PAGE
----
When 12-year-old Flick Hudson accidentally ends up in the Strangeworlds Travel Agency, she uncovers a fantastic secret: there are hundreds of other worlds just steps away from ours. All you have to do to visit them is jump into the right suitcase. Then Flick gets the invitation of a lifetime: join Strangeworlds' magical travel society and explore other worlds.
But, unknown to Flick, the world at the very centre of it all, a city called Five Lights, is in danger. Buildings and even streets are mysteriously disappearing. Once Flick realizes what's happening she must race against time, travelling through unchartered worlds, seeking a way to fix Five Lights before it collapses into nothingness -- and takes our world with it.
'A Pocketful of Stars' by Aisha Busby (Farshore)
"When I next open my eyes, I’m back . . . in front of the house again.
It’s night time. The stars wave hello, like they’ve been expecting me.
The door of the house, Mum’s house, is wide open, like it expects me too.
This time, I go inside . . ."
Safiya and her mum have never seen eye to eye. Her mum doesn’t understand Safiya’s love of gaming and Safiya doesn't think they have anything in common. As Safiya struggles to fit in at school she wonders if her mum wishes she was more like her confident best friend Elle.
But then her mum falls into a coma and, when Safiya waits by her bedside, she finds herself in a strange alternative world that looks a bit like one of her games. And there’s a rebellious teenage girl, with a secret, who looks suspiciously familiar . . .
'Redwall' by Brian Jacques (Red Fox)
A quest to recover a legendary lost weapon by bumbling young apprentice monk, mouse Matthias.
Redwall Abbey, tranquil home to a community of peace-loving mice, is threatened by Cluny the Scourge savage bilge rat warlord and his battle-hardened horde. But the Redwall mice and their loyal woodland friends combine their courage and strength.
‘Hope Against Hope’ by Sheena Wilkinson (Little Island)
Ireland is at war, communities torn apart by bitter hatred – and now a hard border. But brave young women stand up for hope.
The year is 1921. Ireland has been at war for two years. Communities are torn apart by bitter hatred - and now a hard border splits the island.
In Belfast, Helen's Hope hostel is a progressive space where young women live and work together - a haven of tolerance and diversity in a fractured city. But some people hate Helen's Hope and all it stands for...
Another pitch-perfect historical novel from the prize-winning author of Star by Star.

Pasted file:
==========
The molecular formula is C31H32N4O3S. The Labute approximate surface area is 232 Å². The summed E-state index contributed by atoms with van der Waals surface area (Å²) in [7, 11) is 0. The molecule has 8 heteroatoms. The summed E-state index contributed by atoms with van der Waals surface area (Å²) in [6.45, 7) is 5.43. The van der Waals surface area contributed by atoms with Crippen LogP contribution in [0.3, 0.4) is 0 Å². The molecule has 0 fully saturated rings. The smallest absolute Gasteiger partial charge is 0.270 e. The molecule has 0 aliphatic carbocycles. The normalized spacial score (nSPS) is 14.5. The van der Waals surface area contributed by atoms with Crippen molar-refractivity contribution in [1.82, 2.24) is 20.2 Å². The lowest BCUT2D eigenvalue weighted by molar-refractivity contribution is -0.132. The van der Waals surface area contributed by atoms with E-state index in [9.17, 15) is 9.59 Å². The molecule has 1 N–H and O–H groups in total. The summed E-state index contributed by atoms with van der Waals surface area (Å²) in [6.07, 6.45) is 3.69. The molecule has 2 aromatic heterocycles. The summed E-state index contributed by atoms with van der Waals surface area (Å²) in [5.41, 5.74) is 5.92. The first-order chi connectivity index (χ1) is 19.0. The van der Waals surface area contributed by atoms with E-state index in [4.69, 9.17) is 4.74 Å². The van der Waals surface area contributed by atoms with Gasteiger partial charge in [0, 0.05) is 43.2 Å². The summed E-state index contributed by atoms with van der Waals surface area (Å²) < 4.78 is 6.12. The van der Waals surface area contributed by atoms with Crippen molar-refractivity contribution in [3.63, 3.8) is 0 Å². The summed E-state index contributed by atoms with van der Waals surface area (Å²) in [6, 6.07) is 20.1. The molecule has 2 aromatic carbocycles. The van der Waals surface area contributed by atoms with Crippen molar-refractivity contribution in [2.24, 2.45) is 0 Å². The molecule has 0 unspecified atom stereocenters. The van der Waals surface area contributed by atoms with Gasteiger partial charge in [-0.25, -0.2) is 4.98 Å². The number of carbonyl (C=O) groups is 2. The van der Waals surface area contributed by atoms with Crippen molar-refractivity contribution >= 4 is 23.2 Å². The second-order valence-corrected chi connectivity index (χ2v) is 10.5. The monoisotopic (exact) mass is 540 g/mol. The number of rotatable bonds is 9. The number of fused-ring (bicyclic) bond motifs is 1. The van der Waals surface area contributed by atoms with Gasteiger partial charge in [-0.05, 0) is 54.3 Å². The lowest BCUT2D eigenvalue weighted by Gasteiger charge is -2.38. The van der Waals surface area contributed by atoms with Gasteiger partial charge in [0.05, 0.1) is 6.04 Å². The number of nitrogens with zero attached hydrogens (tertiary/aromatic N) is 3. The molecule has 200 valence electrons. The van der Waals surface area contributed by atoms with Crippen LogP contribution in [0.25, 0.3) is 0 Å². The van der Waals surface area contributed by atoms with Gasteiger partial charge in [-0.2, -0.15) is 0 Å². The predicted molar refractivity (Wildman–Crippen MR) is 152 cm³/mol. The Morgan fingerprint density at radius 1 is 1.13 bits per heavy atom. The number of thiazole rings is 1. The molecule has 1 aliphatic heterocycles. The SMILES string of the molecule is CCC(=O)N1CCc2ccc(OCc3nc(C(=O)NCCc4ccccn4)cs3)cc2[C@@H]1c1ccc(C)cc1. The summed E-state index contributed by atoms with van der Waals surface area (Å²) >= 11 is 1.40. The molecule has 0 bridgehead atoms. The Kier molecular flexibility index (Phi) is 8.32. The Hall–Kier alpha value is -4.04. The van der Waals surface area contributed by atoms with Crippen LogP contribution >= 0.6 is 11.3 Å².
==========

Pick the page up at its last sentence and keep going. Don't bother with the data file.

‘Once upon a Place’ by Eoin Colfer, P.J. Lynch. (Little Island)
Once upon a Place features six new poems by Irish poets alongside stories from many of Ireland’s leading children’s writers including Roddy Doyle, Derek Landy and former Laureate na nÓg Siobhán Parkinson, as well as the first ever story for children by Academy Award nominee Jim Sheridan, director of My Left Foot, The Field and In America. It will also feature new work by Eoin Colfer himself, along with Pat Boran, Seamus Cashman, John Connolly, Marie-Louise Fitzpatrick, Mark Granier, Paula Leyden, Oisín McGann, Geraldine Mills, Jane Mitchell, Kate Newmann, Sarah Webb and Enda Wyley.
The anthology enhances this project by bringing stories of Irish places to children all over the country and further afield.
'The Ministry of Strange, Unusual and Impossible Things' by Paul Gamble (Little Island)
A novel full of adventure, hilarity, heroism and … pirates, The Ministry of SUITs tells the story of a secret Ministry hidden away in the far reaches of the Ulster Museum in Belfast. It deals with all the strange, unusual and impossible things in the world, the things we don’t want to have to think about or deal with as perfectly-normal-thank-you-very-much people: ancient monsters, wild animals, pirates, unicorns, aliens and much more.
Some people are born to work in the Ministry, and 12-year-old Jack is one of those people. Endlessly curious, perhaps to a level that might be called nosy, Jack finds himself and his frenemy Trudy as the Ministry’s newest recruits. And their first mission? To find out where all the school oddbods are disappearing to…
‘The Boldness of Betty: A 1913 Dublin Lockout Novel’ by Anna Carey (O’Brien Press)
It's summer 1913 and Betty Rafferty is fed up. Forced to leave school aged 14, Betty is considered lucky when she gets a job in a sweet shop. After all, her da and her older brother Eddie are both working hard down on the docks in all weathers. But Betty is bored at the shop, and looks with envy at her customers who attend the posh girls school on nearby Eccles Street.
But life in Dublin becomes anything but boring when industrial unrest brings the city to a halt. Betty is shocked when her brother Eddie is badly injured by a police charge. The city becomes increasingly violent - and hungry. Betty has never seen anything like the violence and is horrified when employers start locking out workers who refuse to abandon the trade union.
At the start of September a terrible tragedy strikes the tenement houses in Church Street, and Betty's friend Rosie loses both her mother and her sweet little brother Francis.
When Betty hears about a soup kitchen organised by the Irish Women Workers' Union at Liberty Hall, she's determined to help out. There, she meets other union activists, Countess Markievicz, and sympathetic suffragettes. As the Lockout continues into the bitter winter months, people are beginning to starve. Dora Montefiore sets up a Save the Kiddies scheme, and Betty's sister Lily looks to take baby Robbie to safety in England. But the Irish Church has other ideas ...
Can Betty do her bit to help Lily make her escape? Can she really change their fortunes?